Body Work

There’s no time like the present to tackle your skin’s sun damage.

At a certain age, the sun-dappled shoulders and freckled forearms that once signaled a well-spent summer start to lose their appeal, conjuring up images of leather rather than leisure. That’s when it’s time to start treating the skin on your body—especially on your arms, which see the most exposure—like the skin on your face, with treatment creams and protective sunscreens. After all, the most common offender for below-the-neck aging is sun damage. Short sleeves, car windows, and convertibles all make it worse.

“Young hyperpigmentation tends to be the patches of dark pigment that haven’t surfaced yet to the outermost layers of the skin—they are in their early stages of development and are usually in the deeper layers of the dermis,” explains Lauren Kim, digital marketing manager at Goodal, a Korean skin-care brand whose bestselling Vitamin C Dark Spot Serum ($24) contains 70% organic green tangerine extract and in a study conducted by the Korea Institute of Dermatological Sciences was shown to visibly reduce young hyperpigmentation with its unique combination of vitamin C, niacinamide, and arbutin to slow down pigment production.


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A new prescription skin-care line that uses derm telemedicine, Musely sends you a customized skincare treatment cream after an easy, three-minute, $20 online consult that you can complete on your phone. To lighten brown spots and reverse sun damage, prescription-strength Musely Face Rx The Body Cream ($80 for a 60-day supply) comes in Vanish (hydroquinone, tretinoin, glycolic acid, and vitamin C) or Fade (tretinoin, glycolic acid, vitamin C, hyaluronic acid)—the doctor on call determines which one is right for you. Patients can check in with the Musely app to track progress and ask questions.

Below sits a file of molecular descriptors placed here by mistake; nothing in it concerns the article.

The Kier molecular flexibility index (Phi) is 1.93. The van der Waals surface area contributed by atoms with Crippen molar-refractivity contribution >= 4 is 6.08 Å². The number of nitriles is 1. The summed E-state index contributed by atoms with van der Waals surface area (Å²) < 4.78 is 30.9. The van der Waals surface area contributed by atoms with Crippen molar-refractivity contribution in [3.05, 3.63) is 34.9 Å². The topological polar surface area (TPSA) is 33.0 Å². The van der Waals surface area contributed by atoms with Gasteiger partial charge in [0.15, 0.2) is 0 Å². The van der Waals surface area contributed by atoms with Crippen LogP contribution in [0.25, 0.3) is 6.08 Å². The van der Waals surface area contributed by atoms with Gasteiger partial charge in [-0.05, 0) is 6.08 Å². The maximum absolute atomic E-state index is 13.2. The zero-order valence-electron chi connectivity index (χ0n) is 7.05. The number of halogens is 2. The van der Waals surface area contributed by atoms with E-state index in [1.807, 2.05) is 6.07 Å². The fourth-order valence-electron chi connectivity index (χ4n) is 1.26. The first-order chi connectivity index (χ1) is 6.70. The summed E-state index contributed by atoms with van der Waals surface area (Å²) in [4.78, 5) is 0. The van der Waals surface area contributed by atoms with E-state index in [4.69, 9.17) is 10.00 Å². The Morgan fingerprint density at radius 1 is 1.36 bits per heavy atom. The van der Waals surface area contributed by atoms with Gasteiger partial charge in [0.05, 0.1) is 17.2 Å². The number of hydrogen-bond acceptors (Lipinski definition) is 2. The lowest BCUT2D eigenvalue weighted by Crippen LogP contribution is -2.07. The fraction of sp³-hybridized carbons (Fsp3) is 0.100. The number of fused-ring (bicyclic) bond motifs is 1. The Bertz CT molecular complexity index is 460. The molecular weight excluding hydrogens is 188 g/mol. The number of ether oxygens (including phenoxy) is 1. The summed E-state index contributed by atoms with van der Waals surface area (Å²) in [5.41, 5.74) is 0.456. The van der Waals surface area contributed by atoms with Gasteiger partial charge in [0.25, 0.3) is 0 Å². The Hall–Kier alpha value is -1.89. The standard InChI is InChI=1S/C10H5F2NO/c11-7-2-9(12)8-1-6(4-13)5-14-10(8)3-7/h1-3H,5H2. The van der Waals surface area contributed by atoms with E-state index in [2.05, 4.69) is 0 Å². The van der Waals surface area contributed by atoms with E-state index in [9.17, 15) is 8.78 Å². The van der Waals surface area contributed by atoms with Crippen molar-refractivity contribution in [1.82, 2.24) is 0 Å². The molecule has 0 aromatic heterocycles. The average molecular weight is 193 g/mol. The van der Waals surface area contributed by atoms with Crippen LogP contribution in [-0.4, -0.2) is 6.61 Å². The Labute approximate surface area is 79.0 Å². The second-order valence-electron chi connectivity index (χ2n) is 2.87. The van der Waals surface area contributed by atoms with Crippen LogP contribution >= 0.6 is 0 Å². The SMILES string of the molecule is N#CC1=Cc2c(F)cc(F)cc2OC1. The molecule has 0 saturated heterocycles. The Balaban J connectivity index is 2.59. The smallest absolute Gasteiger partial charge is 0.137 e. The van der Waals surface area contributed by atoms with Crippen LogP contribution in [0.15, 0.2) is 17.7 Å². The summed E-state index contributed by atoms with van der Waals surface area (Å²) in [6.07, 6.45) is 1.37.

Whether you’re treating the spots you see or the ones you don’t (yet), dermatologists agree that mineral sunscreen and long sleeves (especially those with UPF, the fabric equivalent of SPF) are your best line of defense. “The best prevention for young hyperpigmentation is sun protection,” says Binh Ngo, MD, a dermatologist at Keck Medicine of USC.

“If a patient does not protect their skin from the sun, any additional treatment for sun damage will be less effective or ineffective,” adds Maggie Chow, MD, a dermatologist at Keck Medicine of USC. She recommends chemical peels to improve discoloration, lasers to treat sun damage–related redness, and mineral sunscreens SPF 30 or higher with zinc oxide or titanium dioxide to help block damaging UV light.

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